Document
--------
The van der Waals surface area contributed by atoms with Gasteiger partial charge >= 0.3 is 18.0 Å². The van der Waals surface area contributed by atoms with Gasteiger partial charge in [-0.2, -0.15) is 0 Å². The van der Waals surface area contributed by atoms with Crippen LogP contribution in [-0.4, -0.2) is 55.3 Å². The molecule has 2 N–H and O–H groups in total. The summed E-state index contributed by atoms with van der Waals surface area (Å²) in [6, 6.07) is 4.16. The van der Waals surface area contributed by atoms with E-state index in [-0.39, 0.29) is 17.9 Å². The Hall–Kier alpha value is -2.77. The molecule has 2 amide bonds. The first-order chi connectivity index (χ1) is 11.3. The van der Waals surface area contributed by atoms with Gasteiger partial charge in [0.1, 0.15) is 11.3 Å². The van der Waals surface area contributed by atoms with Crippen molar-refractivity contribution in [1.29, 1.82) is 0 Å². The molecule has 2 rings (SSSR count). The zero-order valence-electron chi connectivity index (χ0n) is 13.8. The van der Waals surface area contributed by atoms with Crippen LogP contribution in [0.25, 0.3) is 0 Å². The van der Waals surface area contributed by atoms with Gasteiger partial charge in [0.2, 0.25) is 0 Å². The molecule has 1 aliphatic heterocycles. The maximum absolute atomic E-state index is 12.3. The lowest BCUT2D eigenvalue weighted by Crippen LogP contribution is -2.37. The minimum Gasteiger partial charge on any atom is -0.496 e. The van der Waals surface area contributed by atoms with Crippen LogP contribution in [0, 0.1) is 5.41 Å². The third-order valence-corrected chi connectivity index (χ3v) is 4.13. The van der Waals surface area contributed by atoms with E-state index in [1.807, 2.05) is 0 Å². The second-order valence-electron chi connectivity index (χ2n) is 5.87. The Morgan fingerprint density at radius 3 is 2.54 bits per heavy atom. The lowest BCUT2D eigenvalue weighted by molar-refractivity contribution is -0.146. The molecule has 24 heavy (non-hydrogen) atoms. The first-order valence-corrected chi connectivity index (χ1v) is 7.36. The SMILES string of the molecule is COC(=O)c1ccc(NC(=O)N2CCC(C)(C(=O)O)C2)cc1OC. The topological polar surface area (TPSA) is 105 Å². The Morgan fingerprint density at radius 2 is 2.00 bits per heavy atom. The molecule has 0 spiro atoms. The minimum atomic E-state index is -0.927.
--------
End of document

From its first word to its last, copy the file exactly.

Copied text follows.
The van der Waals surface area contributed by atoms with Gasteiger partial charge >= 0.3 is 18.0 Å². The van der Waals surface area contributed by atoms with Gasteiger partial charge in [-0.2, -0.15) is 0 Å². The van der Waals surface area contributed by atoms with Crippen LogP contribution in [-0.4, -0.2) is 55.3 Å². The molecule has 2 N–H and O–H groups in total. The summed E-state index contributed by atoms with van der Waals surface area (Å²) in [6, 6.07) is 4.16. The van der Waals surface area contributed by atoms with E-state index in [-0.39, 0.29) is 17.9 Å². The Hall–Kier alpha value is -2.77. The molecule has 2 amide bonds. The first-order chi connectivity index (χ1) is 11.3. The van der Waals surface area contributed by atoms with Gasteiger partial charge in [0.1, 0.15) is 11.3 Å². The van der Waals surface area contributed by atoms with Crippen molar-refractivity contribution in [1.29, 1.82) is 0 Å². The molecule has 2 rings (SSSR count). The zero-order valence-electron chi connectivity index (χ0n) is 13.8. The van der Waals surface area contributed by atoms with Crippen LogP contribution in [0.25, 0.3) is 0 Å². The van der Waals surface area contributed by atoms with Gasteiger partial charge in [0.2, 0.25) is 0 Å². The molecule has 1 aliphatic heterocycles. The maximum absolute atomic E-state index is 12.3. The lowest BCUT2D eigenvalue weighted by Crippen LogP contribution is -2.37. The minimum Gasteiger partial charge on any atom is -0.496 e. The van der Waals surface area contributed by atoms with Crippen LogP contribution in [0, 0.1) is 5.41 Å². The third-order valence-corrected chi connectivity index (χ3v) is 4.13. The van der Waals surface area contributed by atoms with E-state index in [1.807, 2.05) is 0 Å². The second-order valence-electron chi connectivity index (χ2n) is 5.87. The Morgan fingerprint density at radius 3 is 2.54 bits per heavy atom. The lowest BCUT2D eigenvalue weighted by molar-refractivity contribution is -0.146. The molecule has 24 heavy (non-hydrogen) atoms. The first-order valence-corrected chi connectivity index (χ1v) is 7.36. The SMILES string of the molecule is COC(=O)c1ccc(NC(=O)N2CCC(C)(C(=O)O)C2)cc1OC. The topological polar surface area (TPSA) is 105 Å². The Morgan fingerprint density at radius 2 is 2.00 bits per heavy atom. The molecule has 0 spiro atoms. The minimum atomic E-state index is -0.927.